Rip Van Winkle by Washington Irving and Thanatopsis by William Bryant: The Ideas of Early American Romanticism and Transcendentalism

Categories: Rip Van Winkle

In the two works, "Rip Van Winkle" by Washington Irving and "Thanatopsis" by William Bryant, nature and mankind are two of the principal subjects, like many other works created during the romantic period. In both works, nature and mankind's desire to be in communion with one another due to nature's attracting aesthetics of romanticism; the sublime, beautiful and picturesque. The sublime evokes a sense of awe and wonder and is characterized by sharp edges and dark scenery, while the beautiful evokes a calming sensation and is characterized by soft edges and scenery.

In Washington Irving's "Rip Van Winkle," Rip, or mankind desires to be in and connect with nature due to its power and beauty. When Rip speaks of a mountain range, the Kaaatskil mountains, he describes them as "swelling up to a noble height, and lording it over the surrounding country" and "when the rest of the landscape is cloudless, they will gather a hood of grey vapors about their summits, which, in the last rays of the setting sun, will glow and light up like a crown of glory" (Irving 1004).

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Here, nature is personified when Irving illustrates them having a "noble height," "lording" and wearing a "hood" and a "crown of glory". These all describe something inhuman having human attributes, revealing Rip's personal, deep connection to nature. The implications behind "noble," "lording" and "crown" all suggest royalty of some type. This reveals the mighty power and importance of nature to Rip. Irving paints a picture of what Rip saw when "he looked down into a deep mountain glen, wild, lonely, and shagged, the bottom filled with fragments from the impending cliffs, and scarcely lighted by the reflected rays of the setting sun.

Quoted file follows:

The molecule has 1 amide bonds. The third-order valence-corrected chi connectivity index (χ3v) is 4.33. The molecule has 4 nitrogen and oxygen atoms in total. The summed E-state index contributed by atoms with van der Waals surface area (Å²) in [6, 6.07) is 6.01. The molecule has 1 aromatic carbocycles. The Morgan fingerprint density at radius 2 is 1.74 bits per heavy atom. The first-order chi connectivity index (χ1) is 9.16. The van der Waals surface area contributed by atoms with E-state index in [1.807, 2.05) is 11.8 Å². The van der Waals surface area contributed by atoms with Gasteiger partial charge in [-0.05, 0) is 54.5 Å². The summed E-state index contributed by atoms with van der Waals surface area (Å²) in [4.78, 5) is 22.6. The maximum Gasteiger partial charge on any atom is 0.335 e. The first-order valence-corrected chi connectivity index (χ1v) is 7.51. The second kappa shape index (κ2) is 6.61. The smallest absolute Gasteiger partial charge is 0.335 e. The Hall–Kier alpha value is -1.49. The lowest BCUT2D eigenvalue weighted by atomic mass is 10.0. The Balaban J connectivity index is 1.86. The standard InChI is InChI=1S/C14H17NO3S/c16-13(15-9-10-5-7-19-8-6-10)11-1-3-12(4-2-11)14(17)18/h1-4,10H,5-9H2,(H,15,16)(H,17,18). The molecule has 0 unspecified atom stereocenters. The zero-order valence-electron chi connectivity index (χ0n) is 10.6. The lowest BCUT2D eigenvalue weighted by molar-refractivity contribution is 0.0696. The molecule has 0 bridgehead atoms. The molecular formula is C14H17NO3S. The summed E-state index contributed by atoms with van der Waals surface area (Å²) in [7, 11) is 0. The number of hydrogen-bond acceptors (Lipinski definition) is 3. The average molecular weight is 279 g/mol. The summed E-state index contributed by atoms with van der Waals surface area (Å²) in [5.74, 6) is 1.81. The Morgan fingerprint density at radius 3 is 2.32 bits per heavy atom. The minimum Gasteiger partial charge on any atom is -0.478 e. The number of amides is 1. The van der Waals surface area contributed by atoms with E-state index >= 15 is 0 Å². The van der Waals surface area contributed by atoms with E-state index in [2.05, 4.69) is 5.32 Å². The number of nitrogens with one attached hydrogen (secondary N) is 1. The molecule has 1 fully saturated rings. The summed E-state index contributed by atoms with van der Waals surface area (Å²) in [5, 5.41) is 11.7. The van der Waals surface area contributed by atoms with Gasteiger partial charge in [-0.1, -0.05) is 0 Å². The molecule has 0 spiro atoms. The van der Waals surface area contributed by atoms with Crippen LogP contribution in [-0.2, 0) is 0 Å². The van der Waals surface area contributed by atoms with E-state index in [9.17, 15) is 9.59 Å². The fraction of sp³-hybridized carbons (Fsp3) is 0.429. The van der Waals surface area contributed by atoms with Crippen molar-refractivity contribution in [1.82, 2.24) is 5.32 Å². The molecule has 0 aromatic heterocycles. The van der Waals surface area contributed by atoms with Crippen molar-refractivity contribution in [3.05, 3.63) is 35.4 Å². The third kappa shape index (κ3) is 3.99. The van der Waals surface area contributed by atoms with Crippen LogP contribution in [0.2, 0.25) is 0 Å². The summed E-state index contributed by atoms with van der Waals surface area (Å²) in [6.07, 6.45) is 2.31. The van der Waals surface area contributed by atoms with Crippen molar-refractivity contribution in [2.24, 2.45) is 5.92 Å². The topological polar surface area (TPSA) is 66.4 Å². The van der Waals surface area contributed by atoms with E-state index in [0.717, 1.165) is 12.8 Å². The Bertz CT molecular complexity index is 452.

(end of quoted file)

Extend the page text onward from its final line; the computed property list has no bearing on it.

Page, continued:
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For some time Rip lay musing on this scene" (Irving 1008). The physical descriptions of "lonely," "shagged, and "fragments from the impending cliffs" are all aspects of The Sublime; having a rough, sharp, or varied appearance. This aesthetic is known to evoke fascination and awe from the viewer and we can imply this for Rip. Also, Rip's appreciation for the beauty of nature is shown when Irving reveals how he "lay musing" for a long while.

William Bryant's poem, "Thanatopsis," is told in part from the perspective of nature, a woman, and highlights her desire to be in loving communion with mankind. In the opening line of the Poem, Bryant states "to him who in the love of nature / holds communion with her visible forms, she speaks / a various language" (Bryant 1-3). Here, Bryant uses "her" to describe nature as she "speaks," personifying the force as a woman. In the next lines Bryant discloses nature's response to man:

For (mans) gayer hours

She has a voice of gladness, and a smile

And eloquence of beauty, and she glides

Into his darker musings, with a mild

And healing sympathy, that steals away

Their sharpness, ere he is aware. When thoughts

Of the last bitter hour come like a blight

Over thy spirit, and sad images

Of the stern agony, and shroud, and pall,

And breathless darkness, and the narrow house,

Make thee to shudder, and grow sick at heart;—

Go forth, under the open sky, and list

To Nature's teachings, (Bryant 3-15)

When mankind is in his "gayer hours," gay meaning happy, nature replies with "a voice of gladness, and a smile". In addition, when mankind is experiencing his "darker musings," or is in a state of depression, she "glides (in)" and "steals away their sharpness," sharpness in this context meaning intensity. This displays her loving and caring heart for mankind. Bryant describes "sad images" of "stern agony" and "breathless darkness" making man "grow sick at heart". All these phrases imply human suffering. In response to these, nature wishes mankind would "go forth, under the open sky and list to Nature's teachings". Here, "list" means to listen, but nature is not simply commanding men to listen to nature, but to also go out and physically be with nature as she can reduce suffering with her beauty.

Updated: Feb 22, 2024
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Rip Van Winkle by Washington Irving and Thanatopsis by William Bryant: The Ideas of Early American Romanticism and Transcendentalism. (2024, Feb 26). Retrieved from

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